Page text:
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Fishermen Wellness: Therapy

Therapy? Are you kidding?

What’s in it for me?

Greg A Marley, LCSW

Clinical Director, NAMI Maine


Everyone needs help occasionally and being OK asking for help is a good measure of a man. Yeah, I know, we hate asking for directions and we hate to ask for help. But if your radar or your depth gauge goes wonky, you will reach out for a consult to get it fixed; your livelihood and the safety of your boat depend on it.

My life was going a bit wonky when I was 28 and I sought some consultation. Sure, I was working, I was making my way, but my behavior was causing me and those I loved some pain. Like most men, I probably waited too long before making the call, but the things I learned about myself and the old habits I needed to unlearn, tweaked my attitude and helped me deal with life’s stresses in a way that spread good cheer rather than pain. It helped me make some changes that I still benefit from 30 years later.

What are the signs that you might benefit from that consultation we call therapy?

  • Sometimes it is how we act; is your mood dark or down and are you having trouble getting the energy up to get the job done?

  • Are you struggling with sleep and has your appetite changed? These are common signs of depression.

  • Are you constantly worrying and cannot let it go, a common sign of anxiety?

  • Has your use of alcohol gone up as the stresses have risen?

  • Is someone in your life who loves you worried about your mental health, your increasing use of alcohol or recreational drugs?

All these are signals that it might be time to look for some outside help. Times are rough right now and the stresses of tight money and an uncertain season ahead makes things tougher.

Therapy is available, and today, during this COVID crisis, many counselors are using computer applications to “see” their clients without them ever having to come into the office. Some men have found this makes it easier than meeting someone face to face. There is a cost involved with therapy and insurance does not always help all that much, but there is also a cost to doing nothing or putting off getting the resources you need. Without that radar you might go aground in the fog and there sure is a cost with that as well.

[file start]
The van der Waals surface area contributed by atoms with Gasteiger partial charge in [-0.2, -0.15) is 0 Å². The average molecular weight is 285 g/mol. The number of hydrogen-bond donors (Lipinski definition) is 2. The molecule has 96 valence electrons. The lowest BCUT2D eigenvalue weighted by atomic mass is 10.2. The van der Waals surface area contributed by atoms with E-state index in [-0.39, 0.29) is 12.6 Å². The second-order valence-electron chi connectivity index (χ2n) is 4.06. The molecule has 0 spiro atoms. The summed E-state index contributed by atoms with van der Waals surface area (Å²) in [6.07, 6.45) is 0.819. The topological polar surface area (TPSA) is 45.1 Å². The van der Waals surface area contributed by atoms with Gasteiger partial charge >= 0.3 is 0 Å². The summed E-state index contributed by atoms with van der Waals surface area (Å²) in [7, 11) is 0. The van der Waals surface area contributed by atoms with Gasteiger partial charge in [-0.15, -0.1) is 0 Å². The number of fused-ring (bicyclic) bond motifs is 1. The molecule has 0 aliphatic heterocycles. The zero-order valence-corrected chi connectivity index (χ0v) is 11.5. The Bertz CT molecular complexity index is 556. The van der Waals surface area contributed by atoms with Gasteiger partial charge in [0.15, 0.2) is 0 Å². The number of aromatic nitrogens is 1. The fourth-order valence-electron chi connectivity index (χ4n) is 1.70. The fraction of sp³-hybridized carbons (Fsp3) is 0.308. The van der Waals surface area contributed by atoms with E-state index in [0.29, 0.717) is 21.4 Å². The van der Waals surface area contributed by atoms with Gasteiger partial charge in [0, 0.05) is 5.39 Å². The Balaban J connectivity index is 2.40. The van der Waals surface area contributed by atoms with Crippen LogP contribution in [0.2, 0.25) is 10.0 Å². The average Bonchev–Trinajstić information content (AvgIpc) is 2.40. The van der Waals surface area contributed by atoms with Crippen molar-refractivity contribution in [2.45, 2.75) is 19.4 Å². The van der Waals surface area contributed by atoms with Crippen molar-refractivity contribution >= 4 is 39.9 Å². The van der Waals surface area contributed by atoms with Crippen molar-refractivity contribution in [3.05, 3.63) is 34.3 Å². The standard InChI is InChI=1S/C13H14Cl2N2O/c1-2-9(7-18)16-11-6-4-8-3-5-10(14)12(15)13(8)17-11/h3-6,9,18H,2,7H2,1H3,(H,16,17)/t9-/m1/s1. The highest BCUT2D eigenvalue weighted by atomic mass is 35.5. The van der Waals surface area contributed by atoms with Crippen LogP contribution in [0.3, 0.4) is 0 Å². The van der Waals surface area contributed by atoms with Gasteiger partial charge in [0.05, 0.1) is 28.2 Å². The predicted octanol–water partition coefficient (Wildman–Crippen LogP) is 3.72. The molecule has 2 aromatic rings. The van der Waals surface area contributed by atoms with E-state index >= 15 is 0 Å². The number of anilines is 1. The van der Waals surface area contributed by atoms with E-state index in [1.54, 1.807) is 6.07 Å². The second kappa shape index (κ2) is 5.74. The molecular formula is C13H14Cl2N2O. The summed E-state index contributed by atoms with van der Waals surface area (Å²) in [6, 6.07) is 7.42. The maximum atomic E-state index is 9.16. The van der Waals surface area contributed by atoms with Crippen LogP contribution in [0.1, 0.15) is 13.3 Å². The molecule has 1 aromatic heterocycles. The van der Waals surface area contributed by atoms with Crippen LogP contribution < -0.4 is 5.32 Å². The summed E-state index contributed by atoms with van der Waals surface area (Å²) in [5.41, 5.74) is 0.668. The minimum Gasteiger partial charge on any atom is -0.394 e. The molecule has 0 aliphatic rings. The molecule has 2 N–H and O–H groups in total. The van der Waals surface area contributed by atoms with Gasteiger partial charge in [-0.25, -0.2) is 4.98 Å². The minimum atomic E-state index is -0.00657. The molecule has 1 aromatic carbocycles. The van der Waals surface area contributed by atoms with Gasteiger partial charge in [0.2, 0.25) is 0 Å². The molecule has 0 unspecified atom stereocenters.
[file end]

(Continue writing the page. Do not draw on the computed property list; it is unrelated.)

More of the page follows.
If you want help finding the right professional, consider asking someone you respect where they get help. Or call the NAMI Maine Helpline (622-5767 ext. 1) and speak with Fred. He can do the legwork and offer a list of names to consider. Most therapists have online profiles now so you can look them up and find one that seems like a good fit for you. Help is available and asking early is always better than running aground.

The Maine Coast Fishermen's Association has recently received a small grant and may be able to help with some fees associated with getting counseling services. We are currently working to set up this process and will be updating fishermen as soon as we can.


A note from MCFA staff: Fishermen Wellness is a new on-going series by NAMI Clinical Staff. Each week a new topic will be featured pertaining to mental health and wellness for fishermen. We hope that this information is helpful to fishermen during COVID-19 and also under regular circumstances. Thank you to the clinical staff at NAMI for their support and insight during this time. Together, we persevere.

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An industry-based nonprofit that identifies and fosters ways to restore the fisheries of the Gulf of Maine and sustain Maine's fishing communities for future generations. 

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